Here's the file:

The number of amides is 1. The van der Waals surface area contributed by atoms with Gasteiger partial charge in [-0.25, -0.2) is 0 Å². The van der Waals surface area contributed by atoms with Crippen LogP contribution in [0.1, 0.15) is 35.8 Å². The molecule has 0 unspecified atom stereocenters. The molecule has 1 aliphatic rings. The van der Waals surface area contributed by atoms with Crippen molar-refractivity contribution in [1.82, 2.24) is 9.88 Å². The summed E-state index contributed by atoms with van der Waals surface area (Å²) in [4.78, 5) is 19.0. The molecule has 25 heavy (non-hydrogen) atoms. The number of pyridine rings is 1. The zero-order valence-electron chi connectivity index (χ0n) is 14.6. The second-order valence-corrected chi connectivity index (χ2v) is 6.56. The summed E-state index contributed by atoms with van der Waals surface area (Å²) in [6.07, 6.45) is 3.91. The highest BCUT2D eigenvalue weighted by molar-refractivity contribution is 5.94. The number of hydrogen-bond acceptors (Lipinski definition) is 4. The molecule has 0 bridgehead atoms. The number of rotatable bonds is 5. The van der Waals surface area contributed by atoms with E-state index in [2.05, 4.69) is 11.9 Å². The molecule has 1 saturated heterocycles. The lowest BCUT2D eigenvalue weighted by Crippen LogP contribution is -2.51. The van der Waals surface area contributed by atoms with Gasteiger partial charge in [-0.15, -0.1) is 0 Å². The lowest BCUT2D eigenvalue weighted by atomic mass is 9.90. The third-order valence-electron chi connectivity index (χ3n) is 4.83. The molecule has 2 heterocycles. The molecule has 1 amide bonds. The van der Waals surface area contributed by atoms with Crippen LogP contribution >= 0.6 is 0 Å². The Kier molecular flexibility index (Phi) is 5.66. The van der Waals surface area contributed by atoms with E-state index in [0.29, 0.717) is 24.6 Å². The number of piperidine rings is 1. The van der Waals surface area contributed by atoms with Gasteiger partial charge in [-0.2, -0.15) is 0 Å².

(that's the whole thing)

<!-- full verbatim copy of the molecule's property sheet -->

The number of amides is 1. The van der Waals surface area contributed by atoms with Gasteiger partial charge in [-0.25, -0.2) is 0 Å². The van der Waals surface area contributed by atoms with Crippen LogP contribution in [0.1, 0.15) is 35.8 Å². The molecule has 0 unspecified atom stereocenters. The molecule has 1 aliphatic rings. The van der Waals surface area contributed by atoms with Crippen molar-refractivity contribution in [1.82, 2.24) is 9.88 Å². The summed E-state index contributed by atoms with van der Waals surface area (Å²) in [4.78, 5) is 19.0. The molecule has 25 heavy (non-hydrogen) atoms. The number of pyridine rings is 1. The zero-order valence-electron chi connectivity index (χ0n) is 14.6. The second-order valence-corrected chi connectivity index (χ2v) is 6.56. The summed E-state index contributed by atoms with van der Waals surface area (Å²) in [6.07, 6.45) is 3.91. The highest BCUT2D eigenvalue weighted by molar-refractivity contribution is 5.94. The number of hydrogen-bond acceptors (Lipinski definition) is 4. The molecule has 0 bridgehead atoms. The number of rotatable bonds is 5. The van der Waals surface area contributed by atoms with E-state index in [2.05, 4.69) is 11.9 Å². The molecule has 1 saturated heterocycles. The lowest BCUT2D eigenvalue weighted by Crippen LogP contribution is -2.51. The van der Waals surface area contributed by atoms with Gasteiger partial charge in [-0.15, -0.1) is 0 Å². The lowest BCUT2D eigenvalue weighted by atomic mass is 9.90. The third-order valence-electron chi connectivity index (χ3n) is 4.83. The molecule has 2 heterocycles. The molecule has 1 amide bonds. The van der Waals surface area contributed by atoms with Crippen LogP contribution >= 0.6 is 0 Å². The Kier molecular flexibility index (Phi) is 5.66. The van der Waals surface area contributed by atoms with E-state index in [0.29, 0.717) is 24.6 Å². The number of piperidine rings is 1. The van der Waals surface area contributed by atoms with Gasteiger partial charge in [-0.2, -0.15) is 0 Å².